and hold it firmly and then rotate it. We’re going to push with some force into that blade
and rotate this around. Again, firmly and evenly:
don’t pick up on the knife, don’t pick up on the tape. That’s going to leave a nice mark, and that’s going to be the edge of our pinstriping. We peel back a section – that should probably do us Put the pinstriping right on the edge, starting and stopping again at the bottom, and a nice highlight. And that was a walkthrough of wrapping the drop-style handlebars. Thank you.

Bernard Jenkins


  1. What is the best grip tape for both wet and dry conditions? Wet could be sweat and rain.

  2. Great job, professional, except for the use of electrical tape. Eventually electrical tape will get hot and nasty, also it makes a mess. Not my preference.

  3. I can't believe I watched a 15 minute video on bar wrapping and was memorized the whole time. Great video, great teacher, and great production and filming. You guys rock.

  4. You are a good & honest teacher. I can say I know now, how to use my new handlebar tape like a pro . Thank you very much. Full ******** Stars.

  5. I have been wrapping bar tape for years and finally know how to do the job properly, you don't just make the best tools but also the best videos!

  6. 16 years wrapping top to bottom and ive never had tape unravel because of the "direction of the load" or whatever he said.

  7. Just get a good handlebar tape,i wrap my handlebars, for more than 35years,and i prefer very strechy bar tape,you can wrap the way you want and they always look great.lyzardskin or bbb grip tape or similiar tapes are great.

  8. this is the greatest bike repair man ever, years of knowledge condensed into a 10 min video, he really deserves some YouTube lifetime achievement award

  9. Thank you for all of your videos. I took a bike (Cannondale R500 2.8 Aluminum) that had significant sentimental value to me to a local bike shop, they told me they couldn’t fix it, and wanted me to buy a new bike. With your videos, I was able to do a complete disassembly and put it back together with new parts. It works great now, and I am happy. Thank you.

  10. Thank you for this lesson! I had to do it for the first time and following your steps helped me do a pretty good job.

  11. I'm beginner cycling, so I decided to start with a fixie!? Any advice!?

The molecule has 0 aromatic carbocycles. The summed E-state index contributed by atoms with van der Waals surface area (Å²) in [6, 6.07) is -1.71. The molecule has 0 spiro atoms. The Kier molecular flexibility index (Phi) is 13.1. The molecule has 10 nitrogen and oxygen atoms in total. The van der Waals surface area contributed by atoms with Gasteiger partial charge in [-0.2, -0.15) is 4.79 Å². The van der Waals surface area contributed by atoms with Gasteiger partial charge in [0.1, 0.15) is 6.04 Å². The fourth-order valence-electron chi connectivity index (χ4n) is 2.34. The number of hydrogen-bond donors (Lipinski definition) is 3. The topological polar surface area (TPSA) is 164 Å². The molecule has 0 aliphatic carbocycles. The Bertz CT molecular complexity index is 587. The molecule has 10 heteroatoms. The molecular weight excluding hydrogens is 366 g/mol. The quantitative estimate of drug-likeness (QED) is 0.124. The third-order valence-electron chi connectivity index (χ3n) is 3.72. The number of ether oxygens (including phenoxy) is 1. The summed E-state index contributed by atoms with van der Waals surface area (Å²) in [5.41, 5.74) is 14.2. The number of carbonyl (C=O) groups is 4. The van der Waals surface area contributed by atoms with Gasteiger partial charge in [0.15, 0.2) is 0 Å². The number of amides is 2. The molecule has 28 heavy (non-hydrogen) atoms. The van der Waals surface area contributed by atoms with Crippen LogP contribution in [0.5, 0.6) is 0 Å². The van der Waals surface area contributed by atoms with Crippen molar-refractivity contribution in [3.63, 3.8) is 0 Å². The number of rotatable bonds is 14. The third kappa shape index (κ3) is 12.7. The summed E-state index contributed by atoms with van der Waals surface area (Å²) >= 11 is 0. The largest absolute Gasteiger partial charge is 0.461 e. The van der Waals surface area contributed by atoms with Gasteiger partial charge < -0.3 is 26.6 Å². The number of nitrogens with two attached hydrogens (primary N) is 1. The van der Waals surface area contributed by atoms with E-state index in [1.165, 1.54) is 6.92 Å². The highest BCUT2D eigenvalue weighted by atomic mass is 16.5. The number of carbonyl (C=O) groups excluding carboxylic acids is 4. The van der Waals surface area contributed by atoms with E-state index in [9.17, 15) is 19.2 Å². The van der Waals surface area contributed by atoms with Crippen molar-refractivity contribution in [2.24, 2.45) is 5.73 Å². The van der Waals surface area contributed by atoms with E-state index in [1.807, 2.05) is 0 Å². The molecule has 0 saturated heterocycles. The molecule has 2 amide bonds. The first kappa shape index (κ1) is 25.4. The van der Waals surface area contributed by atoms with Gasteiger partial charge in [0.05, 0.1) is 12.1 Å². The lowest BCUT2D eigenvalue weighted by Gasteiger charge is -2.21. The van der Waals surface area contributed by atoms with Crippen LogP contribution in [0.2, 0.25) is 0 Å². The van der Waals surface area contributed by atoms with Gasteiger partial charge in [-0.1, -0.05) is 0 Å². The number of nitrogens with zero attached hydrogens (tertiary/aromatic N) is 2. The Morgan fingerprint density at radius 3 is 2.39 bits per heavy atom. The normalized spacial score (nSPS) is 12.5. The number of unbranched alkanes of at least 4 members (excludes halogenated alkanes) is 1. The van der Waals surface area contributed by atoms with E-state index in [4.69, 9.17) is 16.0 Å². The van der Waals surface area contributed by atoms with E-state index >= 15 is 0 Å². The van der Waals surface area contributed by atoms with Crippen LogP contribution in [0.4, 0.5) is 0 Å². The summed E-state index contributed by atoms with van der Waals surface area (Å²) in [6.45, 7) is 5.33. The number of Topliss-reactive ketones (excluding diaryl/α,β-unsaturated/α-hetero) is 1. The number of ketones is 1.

12. I'm done I was doing everything exactly as the tutorial, then my Band just snapped …. well darn what to do now … I just continued warping and put some tape over the snapped location. Looks like shit but guess don't stretch the tape TOO much is also a good tip.

  13. is a spacer tower above the stem good or not? ive read that some bike manufactures forbid that .maybe you can make a video for stemping etc.

  14. This is actually the lesson proper of how to put bar tape efficiently and properly. This video is very good, explained the mechanics by detailed and reasons behind it.

  15. If you're scared about wrapping your bars, just don't take the paper off the adhesive backing on your bar tape. Pressure from the bar plug and electrical tape/brand tape it comes with at the top will be enough to hold it there. And you can wrap and unwrap as much as you want, without having your bar tape getting all screwed up from doing and undoing, if it's not neat enough for you. The adhesive on bar tape really isn't needed.

  16. “Calvin Johnes here, Park Tool company.” => upvoted.👍🏽

  17. Im watching this video for like the 5th time in the last year. Not because i need the help, but because this is a really well made video and Calvins voice and explanation of things is wonderful

  18. Thanks for still showing the other methods around the shifter even though you don't like em as much. I figured the figure of 8 is indeed bulkier but it works much better on my handlebar/shifter combination.

  19. Watching this guy is like watching an artist painting a beautiful piece of artwork.

  20. Bullshit…….. I've been riding and building bikes for OVER 30 years and have ALWAYS wrapped my bars from the top down and have NEVER had ANY problems. Wrapping from the top down takes more skill and talent…. you have to pre-stretch the wrap and know how to handle the material. Wrapping from the top down yields a better wrap but takes more skill.

  21. I had never done this before, and it turned out great. Very good video. I'm still trying to figure out why 455 people gave it a "thumbs down". LOL.

  22. I was pretty much affraid of non-adhesive tapes before buying it. With this video I'm now confident enough of handling it well.

    Also, the direction of wrapping the tape is something I have come across quite new to me & realized it is the real key in this technique.

    Thanks for making this video.
    I conclude that the direction of wrapping is the real key which you taught in this video.